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Mrs. Dorothy Jordan; did she ever live in Ewell?

1997/4 pp8–9


Mrs. Dorothy Jordan; did she ever live in Ewell?


As the owner of the Red House in Church Street, Ewell, I have always been keen to establish the basis for Cloudesley Willis’ assertion that Mrs. Dorothy Jordan, the actress and mistress of the Duke of Clarence, once occupied a house on this site. The publication in 1994 of Claire Tomalin’s comprehensive biography of the actress, Mrs. Jordan’s Profession, provided an opportunity to address this problem again.


One possible piece of corroborative evidence was established by Hazel Wynn-Jones, who recorded in 1982 that the baptisms of two of Mrs. Jordan’s children had been entered in the Ewell Parish Register. I have obtained copies of these entries as follows:

‘August 11th (1792), Lucy Hester, daughter of Mrs. Jordan’


‘May 10th (1794) George Fitzclarence son of His Royal Highness the Duke of Clarence and Mrs. Dora Jordan was baptised at Petersham by the Revd. Thos. Lloyd curate of Ewell and Chaplain to His Royal Highness the Duke of Clarence’.


Lucy Hester (not May Hester, as stated by Wynn-Jones) must have been Lucy Hester Ford, Mrs. Jordan’s younger daughter by Richard Ford, born in 1789 when Mrs. Jordan was living with Ford. By August 1792 Mrs. Jordan had moved in with the Duke of Clarence at Clarence Lodge, Petersham. It would therefore appear unlikely that either Lucy Hester or George Fitzclarence was born in Ewell.


Reading Claire Tomalin’s detailed account of Mrs. Jordan’s various moves, it seemed that there was very little time unaccounted for when she might have set up house in Ewell.


I therefore wrote to Claire Tomalin to see if she could shed any light on the problem. She replied:


‘About the house, I simply cannot say. These years between the break with Ford (November 1791) and the move to Bushy (July 1797) are hard to track down. The Duke and Dora certainly spent a good deal of time at Petersham. He was sometimes at St. James’s Palace too, and so was she. She also had a house in Somerset Street, off Portman Square. She found all the moving about tiring, which makes one wonder whether she would have wanted another house in Ewell. One possibility is that she might have sent her three daughters to Ewell for a summer holiday, taking a lease on a house for them, with their Aunt Hester who was in charge of them. The friendship with the Lloyds might have followed on from this; she remained on very warm terms with the Lloyd family until the end of her life’.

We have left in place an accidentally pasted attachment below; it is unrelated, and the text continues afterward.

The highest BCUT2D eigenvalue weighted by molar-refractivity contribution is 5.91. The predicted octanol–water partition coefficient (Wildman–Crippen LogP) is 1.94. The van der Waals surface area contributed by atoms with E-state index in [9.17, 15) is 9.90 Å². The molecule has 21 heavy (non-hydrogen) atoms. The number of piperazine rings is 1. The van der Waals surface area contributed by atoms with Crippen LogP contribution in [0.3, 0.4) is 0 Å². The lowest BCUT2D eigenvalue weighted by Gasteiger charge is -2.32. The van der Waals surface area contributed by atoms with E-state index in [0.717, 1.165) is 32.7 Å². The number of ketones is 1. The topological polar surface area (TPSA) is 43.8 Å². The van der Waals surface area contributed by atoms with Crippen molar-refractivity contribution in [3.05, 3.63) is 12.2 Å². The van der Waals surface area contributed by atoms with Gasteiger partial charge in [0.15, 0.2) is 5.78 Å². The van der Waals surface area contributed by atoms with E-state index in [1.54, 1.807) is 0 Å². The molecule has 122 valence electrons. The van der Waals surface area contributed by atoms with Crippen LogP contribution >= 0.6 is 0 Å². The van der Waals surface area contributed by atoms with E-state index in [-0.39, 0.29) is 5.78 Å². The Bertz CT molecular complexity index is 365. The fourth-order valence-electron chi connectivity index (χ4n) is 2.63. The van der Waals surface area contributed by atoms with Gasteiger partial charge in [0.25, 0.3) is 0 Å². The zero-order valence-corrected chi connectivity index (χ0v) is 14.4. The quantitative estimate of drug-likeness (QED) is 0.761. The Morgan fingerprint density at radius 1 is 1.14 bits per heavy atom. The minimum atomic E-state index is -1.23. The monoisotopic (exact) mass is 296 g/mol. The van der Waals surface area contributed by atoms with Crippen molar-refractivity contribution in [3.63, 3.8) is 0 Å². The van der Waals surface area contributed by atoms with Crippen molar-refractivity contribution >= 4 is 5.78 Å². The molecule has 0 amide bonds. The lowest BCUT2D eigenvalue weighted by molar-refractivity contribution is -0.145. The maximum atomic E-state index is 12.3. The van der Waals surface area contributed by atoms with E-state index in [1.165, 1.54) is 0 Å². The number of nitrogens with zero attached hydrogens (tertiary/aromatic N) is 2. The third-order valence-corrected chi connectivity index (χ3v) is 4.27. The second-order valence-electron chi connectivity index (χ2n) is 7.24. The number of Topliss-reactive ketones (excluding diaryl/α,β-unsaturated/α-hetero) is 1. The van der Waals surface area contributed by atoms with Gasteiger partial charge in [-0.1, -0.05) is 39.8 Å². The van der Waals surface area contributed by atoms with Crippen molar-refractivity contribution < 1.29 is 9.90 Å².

Claire Tomalin had also found a reference to Lloyd in the anonymous Life of Mrs. Jordan which quoted an article written in York in 1798, also anonymous, mentioning ‘the Rev. M. Lloyd, at Ewell, chaplain to His Grace, who receives from Mrs. Jordan the yearly sum of £400 for their [the children’s] maintenance and instruction’.


One final piece of evidence has been supplied by Mabel Dexter who established from the enclosure award of 1801, and from Land Tax records, that the Rev. Thomas Lloyd occupied a house on this site from 1790 to 1800, with his wife and three children. He also lived in other houses in Ewell between 1786 and 1805.


It is still not possible to say with any certainty whether Mrs. Jordan actually lived in Ewell for any length of time. However, it seems extremely unlikely that she did. What one can say, however, is that, since Lloyd was tutor to her children and, according to one source, received an annual payment for their maintenance as well as for their instruction, it seems likely that at least some of her children stayed with the Lloyds. If this was so, Mrs. Jordan probably visited them in Ewell from time to time and may even have stayed with the Lloyds, who were close friends of hers.


Philip Jones

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